SAT and ACT Success for Students with ADHD

For high school students the school year may just be starting, but it’s never too soon to start planning for college admissions tests like the SAT and ACT.  Standardized tests are challenging for most students, and even more so for teens with ADHD. With ADHD it can be difficult to complete timed tests, avoid careless mistakes, and keep calm in stressful conditions. So, it’s especially important to support your teen by putting a standardized test plan into place as soon as possible.

Register on Time
If you have a teenager with ADHD you know by now that completing tedious, multi-step tasks and meeting deadlines are not their forte. While it’s important for all teens to gain independence during high school, resist using the SAT or ACT sign-up process to teach a life lesson. Take some of the burden off of your teen by learning about the deadlines and taking the lead in the sign-up process. This will reduce stress and will allow your teen to focus their energy on studying for the exam.

Request Accommodations
Students with ADHD are often eligible to receive testing accommodations on standardized tests. These accommodations are intended to help students demonstrate their knowledge to the best of their ability while minimizing the problems caused by their ADHD symptoms. This may mean receiving extended time on exams to account for the slower pace at which students with ADHD complete academic work, taking the exam in a private room to minimize distractions, or using a calculator to help offset a propensity to make careless mistakes.

The SAT and ACT have stringent criteria for the documentation required to qualify for accommodations. These requirements typically include a thorough psychoeducational evaluation that was completed within the last 5 years. Getting a psychoeducational evaluation scheduled and completed takes time – usually a few months – so plan ahead. Once you have the documentation that you need, it takes at least a few weeks for SAT and ACT representatives to review your accommodations request. So, submit your documentation early. For more information about the specific documentation requirements, see the College Board (SAT and PSAT) and ACT, Inc. websites.  Your teen’s school guidance counselor or special education coordinator can also be an excellent resource. They should have a great deal of experience helping students submit documentation and request accommodations.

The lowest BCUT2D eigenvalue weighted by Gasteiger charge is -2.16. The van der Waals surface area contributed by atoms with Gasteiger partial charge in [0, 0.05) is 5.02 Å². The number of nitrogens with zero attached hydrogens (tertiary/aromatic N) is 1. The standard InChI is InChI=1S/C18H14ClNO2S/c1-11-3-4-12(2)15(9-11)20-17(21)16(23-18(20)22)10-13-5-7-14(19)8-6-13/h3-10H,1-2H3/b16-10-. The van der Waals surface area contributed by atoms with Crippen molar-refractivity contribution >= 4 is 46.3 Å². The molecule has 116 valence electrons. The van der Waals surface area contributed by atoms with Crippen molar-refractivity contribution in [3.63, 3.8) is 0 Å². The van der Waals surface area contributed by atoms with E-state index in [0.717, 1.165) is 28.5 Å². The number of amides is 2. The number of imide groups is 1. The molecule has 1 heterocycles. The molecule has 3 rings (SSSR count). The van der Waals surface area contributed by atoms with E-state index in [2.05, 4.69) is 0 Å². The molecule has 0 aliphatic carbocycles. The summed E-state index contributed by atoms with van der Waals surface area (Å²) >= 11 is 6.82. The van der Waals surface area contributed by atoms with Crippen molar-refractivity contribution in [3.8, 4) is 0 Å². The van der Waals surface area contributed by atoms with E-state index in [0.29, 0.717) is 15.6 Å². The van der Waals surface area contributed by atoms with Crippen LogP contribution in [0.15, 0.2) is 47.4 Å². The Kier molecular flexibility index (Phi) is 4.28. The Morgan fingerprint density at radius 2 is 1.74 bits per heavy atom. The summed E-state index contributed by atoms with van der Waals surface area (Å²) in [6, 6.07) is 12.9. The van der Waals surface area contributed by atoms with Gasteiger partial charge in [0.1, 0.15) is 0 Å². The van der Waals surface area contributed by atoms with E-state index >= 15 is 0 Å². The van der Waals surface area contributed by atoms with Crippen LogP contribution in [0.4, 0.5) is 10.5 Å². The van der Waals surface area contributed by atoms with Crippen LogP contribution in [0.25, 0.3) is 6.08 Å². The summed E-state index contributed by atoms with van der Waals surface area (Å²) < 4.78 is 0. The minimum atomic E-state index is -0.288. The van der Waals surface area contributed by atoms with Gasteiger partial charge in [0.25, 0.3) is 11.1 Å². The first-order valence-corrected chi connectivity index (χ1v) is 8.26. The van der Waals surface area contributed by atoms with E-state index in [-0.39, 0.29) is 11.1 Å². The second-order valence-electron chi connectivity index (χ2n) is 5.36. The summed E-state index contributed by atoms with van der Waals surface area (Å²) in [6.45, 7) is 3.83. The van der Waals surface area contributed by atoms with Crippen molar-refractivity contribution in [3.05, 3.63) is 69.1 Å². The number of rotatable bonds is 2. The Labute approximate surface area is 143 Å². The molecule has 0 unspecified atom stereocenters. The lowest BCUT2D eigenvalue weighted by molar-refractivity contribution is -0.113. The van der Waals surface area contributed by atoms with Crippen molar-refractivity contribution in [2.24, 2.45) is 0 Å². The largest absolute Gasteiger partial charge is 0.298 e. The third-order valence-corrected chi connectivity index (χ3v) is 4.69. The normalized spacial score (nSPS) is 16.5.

Enroll Your Teen in a Test Prep Program
Studying for the SAT and ACT involves doing just the type of tedious academic work teens with ADHD often struggle with the most. A test prep program that provides structure, social support from teachers and peers, and accountability will go a long way in helping your teen stay on track with a study plan. Look for a test prep program with teachers who have experience working with ADHD students. Help your teen stay motivated by planning out rewards that they can earn as they study. Tie the rewards to the things they can truly control, like the amount of time they spend studying and the number of test prep study sections they complete. Avoid tying rewards to scores on practice tests or the actual exam. Help your teen identify a reward they can earn at least once a week, or if necessary, more immediate rewards that they can earn after each study session. This will help them stay motivated in the moment as they work toward their long-term goal.

By being a partner in the SAT and ACT prep process you’ll help your teen reach their full potential on these exams. Just remember to start the planning process early, request accommodations if you think they will be helpful, and find a test prep program with teachers who know how to work with students who have ADHD. The investment you make now will help set your teen up for success on their college applications.

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